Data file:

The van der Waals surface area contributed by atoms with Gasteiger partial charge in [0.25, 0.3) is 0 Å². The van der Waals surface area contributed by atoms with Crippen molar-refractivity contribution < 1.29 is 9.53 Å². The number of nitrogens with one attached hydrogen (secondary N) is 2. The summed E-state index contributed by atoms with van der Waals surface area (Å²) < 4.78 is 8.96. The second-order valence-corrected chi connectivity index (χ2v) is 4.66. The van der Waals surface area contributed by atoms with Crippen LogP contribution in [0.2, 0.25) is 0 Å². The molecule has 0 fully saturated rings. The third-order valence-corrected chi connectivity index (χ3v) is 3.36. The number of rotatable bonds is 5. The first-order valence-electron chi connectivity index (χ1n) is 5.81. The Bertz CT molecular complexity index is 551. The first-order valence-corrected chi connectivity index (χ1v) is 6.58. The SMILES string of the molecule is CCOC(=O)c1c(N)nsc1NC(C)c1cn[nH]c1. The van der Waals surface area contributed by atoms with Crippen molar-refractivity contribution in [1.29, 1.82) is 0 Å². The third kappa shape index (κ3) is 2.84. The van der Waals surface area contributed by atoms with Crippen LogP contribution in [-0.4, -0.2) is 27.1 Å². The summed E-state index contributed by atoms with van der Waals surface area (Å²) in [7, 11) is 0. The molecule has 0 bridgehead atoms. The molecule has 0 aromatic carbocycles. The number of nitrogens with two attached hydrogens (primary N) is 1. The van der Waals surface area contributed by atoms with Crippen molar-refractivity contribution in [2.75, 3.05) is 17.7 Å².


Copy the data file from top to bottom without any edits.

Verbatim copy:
The van der Waals surface area contributed by atoms with Gasteiger partial charge in [0.25, 0.3) is 0 Å². The van der Waals surface area contributed by atoms with Crippen molar-refractivity contribution < 1.29 is 9.53 Å². The number of nitrogens with one attached hydrogen (secondary N) is 2. The summed E-state index contributed by atoms with van der Waals surface area (Å²) < 4.78 is 8.96. The second-order valence-corrected chi connectivity index (χ2v) is 4.66. The van der Waals surface area contributed by atoms with Crippen LogP contribution in [0.2, 0.25) is 0 Å². The molecule has 0 fully saturated rings. The third-order valence-corrected chi connectivity index (χ3v) is 3.36. The number of rotatable bonds is 5. The first-order valence-electron chi connectivity index (χ1n) is 5.81. The Bertz CT molecular complexity index is 551. The first-order valence-corrected chi connectivity index (χ1v) is 6.58. The SMILES string of the molecule is CCOC(=O)c1c(N)nsc1NC(C)c1cn[nH]c1. The van der Waals surface area contributed by atoms with Crippen molar-refractivity contribution in [1.29, 1.82) is 0 Å². The third kappa shape index (κ3) is 2.84. The van der Waals surface area contributed by atoms with Crippen LogP contribution in [-0.4, -0.2) is 27.1 Å². The summed E-state index contributed by atoms with van der Waals surface area (Å²) in [7, 11) is 0. The molecule has 0 bridgehead atoms. The molecule has 0 aromatic carbocycles. The number of nitrogens with two attached hydrogens (primary N) is 1. The van der Waals surface area contributed by atoms with Crippen molar-refractivity contribution in [2.75, 3.05) is 17.7 Å².